Another Look at Twin Flames (Part 1)

Sadly, magical thinking may be easier than confronting spiritual bypassing, codependency, and trauma.

Image by Vjay Ishwar from Pixabay

The concept of twin flames was a strong presence in my New Age social circles from around 2015 to 2018. And Amazon Prime and Netflix each released a 3-part docuseries about Twin Flames Universe in recent weeks.

I guess this is my entry into the “I listened to this band before they got popular” game, and have my own story about getting burned by the New Age concept. And while I write this now from a mental health and trauma-trained perspective, I remain sympathetic to readers who consider themselves sensitive and/or spiritual. I still have many positive associations and memories from my foray into the New Age space. But the idea of twin flames is not one of them.

Too much of the Twin Flame “lore” contradicts the rules of healthy relationships and self-esteem.

I have a lot to cover. I guess we’ll start from the beginning.

144,000 Twin Flames

The idea of ascension and moving between dimensional realities is common in New Age thought. Many New Age gurus and authors claimed December 21st, 2012 would be the day that earth and its population would move from “3D” to “5D consciousness”. Predictions included natural disasters, magnetic pole shift, and even “3 days of darkness”. When all that didn’t happen, or not to the extent predicted by many channelers, the common explanation was that the ascension of 144,000 spiritually advanced people into the fifth dimension (5D) or the New Earth was delayed, or it did happen but only in vibrational reality. The battle between light and darkness–or the spiritually advanced versus the spiritually degenerate–wages on.

(This isn’t meant to read as a dismissive summary, but I do apologise if it does. While I’m no longer a subscriber, I am still outlining these messages as objectively as I can from memory and Google.)

The number 144,000 or even 244,000 is fairly common in religious prophecy for designating a “special” and chosen population, and maybe New Age is no different in recycling numbers, symbols and ideas. So it was not surprising the number popped up again with Twin Flames, that only the most 144,000 spiritual souls on earth had a divine counterpart.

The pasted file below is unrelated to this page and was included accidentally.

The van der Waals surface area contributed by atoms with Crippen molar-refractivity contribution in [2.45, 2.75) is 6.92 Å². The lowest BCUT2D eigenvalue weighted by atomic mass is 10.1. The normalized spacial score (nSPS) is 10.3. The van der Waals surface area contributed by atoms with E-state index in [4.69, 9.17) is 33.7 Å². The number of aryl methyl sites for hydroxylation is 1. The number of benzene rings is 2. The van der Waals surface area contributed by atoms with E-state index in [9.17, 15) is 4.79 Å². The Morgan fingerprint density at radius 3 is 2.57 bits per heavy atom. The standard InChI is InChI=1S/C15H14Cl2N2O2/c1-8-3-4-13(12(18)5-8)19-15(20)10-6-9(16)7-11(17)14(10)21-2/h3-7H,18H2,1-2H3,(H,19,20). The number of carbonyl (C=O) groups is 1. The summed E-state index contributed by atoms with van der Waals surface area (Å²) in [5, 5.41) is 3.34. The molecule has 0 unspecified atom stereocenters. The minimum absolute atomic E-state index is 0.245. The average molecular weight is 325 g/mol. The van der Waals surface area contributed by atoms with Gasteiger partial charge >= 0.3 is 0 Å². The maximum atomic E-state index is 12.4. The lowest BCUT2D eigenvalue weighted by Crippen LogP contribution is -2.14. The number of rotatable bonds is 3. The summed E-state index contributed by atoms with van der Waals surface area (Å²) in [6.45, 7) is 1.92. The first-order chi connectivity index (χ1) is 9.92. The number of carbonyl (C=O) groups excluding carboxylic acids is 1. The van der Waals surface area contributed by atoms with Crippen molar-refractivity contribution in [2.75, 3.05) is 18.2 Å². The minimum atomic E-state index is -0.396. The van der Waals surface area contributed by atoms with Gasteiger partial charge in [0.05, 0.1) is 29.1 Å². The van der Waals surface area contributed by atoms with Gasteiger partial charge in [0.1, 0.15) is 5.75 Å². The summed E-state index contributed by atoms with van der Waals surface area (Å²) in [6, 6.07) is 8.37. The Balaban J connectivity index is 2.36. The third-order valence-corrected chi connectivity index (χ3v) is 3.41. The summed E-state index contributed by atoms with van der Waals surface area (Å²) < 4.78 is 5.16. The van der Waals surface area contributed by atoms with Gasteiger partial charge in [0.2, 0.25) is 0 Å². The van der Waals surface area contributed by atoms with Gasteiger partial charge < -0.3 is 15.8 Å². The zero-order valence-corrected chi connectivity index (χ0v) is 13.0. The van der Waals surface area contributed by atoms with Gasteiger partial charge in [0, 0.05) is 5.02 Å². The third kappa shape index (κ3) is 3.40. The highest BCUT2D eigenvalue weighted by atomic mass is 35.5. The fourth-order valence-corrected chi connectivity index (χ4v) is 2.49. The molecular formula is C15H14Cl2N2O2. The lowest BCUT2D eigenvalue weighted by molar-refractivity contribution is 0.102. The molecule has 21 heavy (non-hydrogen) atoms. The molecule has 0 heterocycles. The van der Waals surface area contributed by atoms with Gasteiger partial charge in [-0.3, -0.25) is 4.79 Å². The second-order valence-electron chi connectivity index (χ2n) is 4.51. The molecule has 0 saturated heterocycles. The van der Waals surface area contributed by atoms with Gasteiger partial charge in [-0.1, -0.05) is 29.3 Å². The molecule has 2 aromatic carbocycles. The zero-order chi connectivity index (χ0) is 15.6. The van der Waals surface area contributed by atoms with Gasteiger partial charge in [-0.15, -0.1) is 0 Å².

Here is the other lore:

Twin flames existed only for the people for whom this lifetime was their last incarnation on earth.Twin flames are thus bound with the above concept of ascension–that in the right lifetime, preferably this one, you can clear off your karmic debts and achieve such a “high vibration” of love and light that you’ll never have to incarnate on earth or in 3D reality again.You only have one twin flame*. This makes a twin flame more special than a soul mate.Your twin flame will appear right before or after a kundalini awakening: an esoteric and energetic experience in which you awaken more senses/chakras and into a different view of reality than you had before.Your twin flame will appear in unusual circumstances and only once you’re “in alignment” or on the path to ascension.Your twin flame is your full complement in everything–if you’re quiet, your TF will be loud. If you’re messy, your TF will be neat. Your TF completes you. You’re 2 halves of a split soul.But because you’re also a split soul, you’ll share many similarities. (I didn’t create this stuff and its contradictions, OK?)Image by Enrique Meseguer fromPixabayYou don’t have to meet your twin flame to know they’re your twin flame.Meeting your TF is for evolving and testing you spiritually but it’s the most mind-blowing, psychic, spiritual, emotional, and sexual union you’ll ever have. You’ll be able to communicate telepathically, join chakras, share dreams and visions, etc.A twin flame relationship is unconditional love and different from a “karmic” relationship, of which the latter is a negative thing. Karmic relationships are connections we formed in 3D and low vibration — where we were/are only concerned with ego, material possessions, appearances, shallow connections, etc.Karmic and soulmate relationships can happen between colleagues, family members, and friends, but a twin flame union requires a romantic and sexual relationship to aid/achieve spiritual ascension.The journey with your twin flame will be “crazy” and have obstacles and intense ups and downs. (Don’t ask me why the emotional extremes of a karmic relationship are wholly bad and low vibrational but the emotional extremes of a TF journey are spiritual healing tests.)There will be a Runner and a Chaser. These roles may switch. The Runner is the twin flame who runs away from the union because they’re vibrationally “lower” or still “stuck in the matrix”, while the Chaser chases because they see the once-in-all-the-lifetimes TF union that the other doesn’t.Synchronicities will abound (“11:11”, “22:22” and repeating numbers) to confirm you’re looking at a TF union.LDBTQ+ people can and will and do subscribe to the concept of Twin Flames and some people are adamant that there must be a divine feminine counterpart to the divine masculine (this was well covered in the Netflix docuseries along with Jeff and Shaleia’s insistence that couples have to be heterosexual).The pain of the TF journey will show the couple what they have to heal in themselves and/or each other. This may be referred to as shadow work, which is a concept that New Age wants to claim but originated in Carl Jung’s work and that modern trauma and psychodynamic therapies do address.